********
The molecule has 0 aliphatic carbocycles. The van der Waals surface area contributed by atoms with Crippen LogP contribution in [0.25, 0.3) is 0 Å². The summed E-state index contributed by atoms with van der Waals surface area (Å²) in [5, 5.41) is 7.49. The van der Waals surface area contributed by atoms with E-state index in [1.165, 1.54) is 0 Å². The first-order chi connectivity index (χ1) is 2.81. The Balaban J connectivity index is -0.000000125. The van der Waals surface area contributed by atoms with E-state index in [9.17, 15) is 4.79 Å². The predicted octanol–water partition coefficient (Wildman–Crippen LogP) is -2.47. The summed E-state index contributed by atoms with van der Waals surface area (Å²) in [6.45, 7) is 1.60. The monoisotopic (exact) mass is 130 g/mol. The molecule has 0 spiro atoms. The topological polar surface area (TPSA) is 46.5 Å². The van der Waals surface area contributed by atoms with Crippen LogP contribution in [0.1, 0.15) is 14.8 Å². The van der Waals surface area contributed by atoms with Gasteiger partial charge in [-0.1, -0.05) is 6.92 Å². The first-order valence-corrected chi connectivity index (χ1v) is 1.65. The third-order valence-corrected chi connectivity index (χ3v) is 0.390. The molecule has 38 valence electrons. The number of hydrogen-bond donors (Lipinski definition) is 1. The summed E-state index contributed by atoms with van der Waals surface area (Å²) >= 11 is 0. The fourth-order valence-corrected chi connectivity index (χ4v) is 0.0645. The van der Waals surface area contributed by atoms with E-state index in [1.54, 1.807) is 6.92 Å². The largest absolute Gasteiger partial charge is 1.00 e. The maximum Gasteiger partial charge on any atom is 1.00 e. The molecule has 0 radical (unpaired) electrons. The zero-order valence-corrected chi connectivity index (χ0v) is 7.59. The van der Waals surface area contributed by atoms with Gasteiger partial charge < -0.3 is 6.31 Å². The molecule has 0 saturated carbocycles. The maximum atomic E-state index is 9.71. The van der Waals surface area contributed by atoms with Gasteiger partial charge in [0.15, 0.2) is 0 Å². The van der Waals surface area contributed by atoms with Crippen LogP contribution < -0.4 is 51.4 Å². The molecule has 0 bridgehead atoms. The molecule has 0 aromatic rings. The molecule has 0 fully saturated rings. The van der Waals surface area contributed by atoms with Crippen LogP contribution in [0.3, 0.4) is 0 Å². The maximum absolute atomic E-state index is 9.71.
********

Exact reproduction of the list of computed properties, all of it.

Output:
The molecule has 0 aliphatic carbocycles. The van der Waals surface area contributed by atoms with Crippen LogP contribution in [0.25, 0.3) is 0 Å². The summed E-state index contributed by atoms with van der Waals surface area (Å²) in [5, 5.41) is 7.49. The van der Waals surface area contributed by atoms with E-state index in [1.165, 1.54) is 0 Å². The first-order chi connectivity index (χ1) is 2.81. The Balaban J connectivity index is -0.000000125. The van der Waals surface area contributed by atoms with E-state index in [9.17, 15) is 4.79 Å². The predicted octanol–water partition coefficient (Wildman–Crippen LogP) is -2.47. The summed E-state index contributed by atoms with van der Waals surface area (Å²) in [6.45, 7) is 1.60. The monoisotopic (exact) mass is 130 g/mol. The molecule has 0 spiro atoms. The topological polar surface area (TPSA) is 46.5 Å². The van der Waals surface area contributed by atoms with Crippen LogP contribution in [0.1, 0.15) is 14.8 Å². The van der Waals surface area contributed by atoms with Gasteiger partial charge in [-0.1, -0.05) is 6.92 Å². The first-order valence-corrected chi connectivity index (χ1v) is 1.65. The third-order valence-corrected chi connectivity index (χ3v) is 0.390. The molecule has 38 valence electrons. The number of hydrogen-bond donors (Lipinski definition) is 1. The summed E-state index contributed by atoms with van der Waals surface area (Å²) >= 11 is 0. The fourth-order valence-corrected chi connectivity index (χ4v) is 0.0645. The van der Waals surface area contributed by atoms with E-state index in [1.54, 1.807) is 6.92 Å². The largest absolute Gasteiger partial charge is 1.00 e. The maximum Gasteiger partial charge on any atom is 1.00 e. The molecule has 0 radical (unpaired) electrons. The zero-order valence-corrected chi connectivity index (χ0v) is 7.59. The van der Waals surface area contributed by atoms with Gasteiger partial charge < -0.3 is 6.31 Å². The molecule has 0 saturated carbocycles. The maximum atomic E-state index is 9.71. The van der Waals surface area contributed by atoms with Gasteiger partial charge in [0.15, 0.2) is 0 Å². The van der Waals surface area contributed by atoms with Crippen LogP contribution < -0.4 is 51.4 Å². The molecule has 0 bridgehead atoms. The molecule has 0 aromatic rings. The molecule has 0 fully saturated rings. The van der Waals surface area contributed by atoms with Crippen LogP contribution in [0.3, 0.4) is 0 Å². The maximum absolute atomic E-state index is 9.71.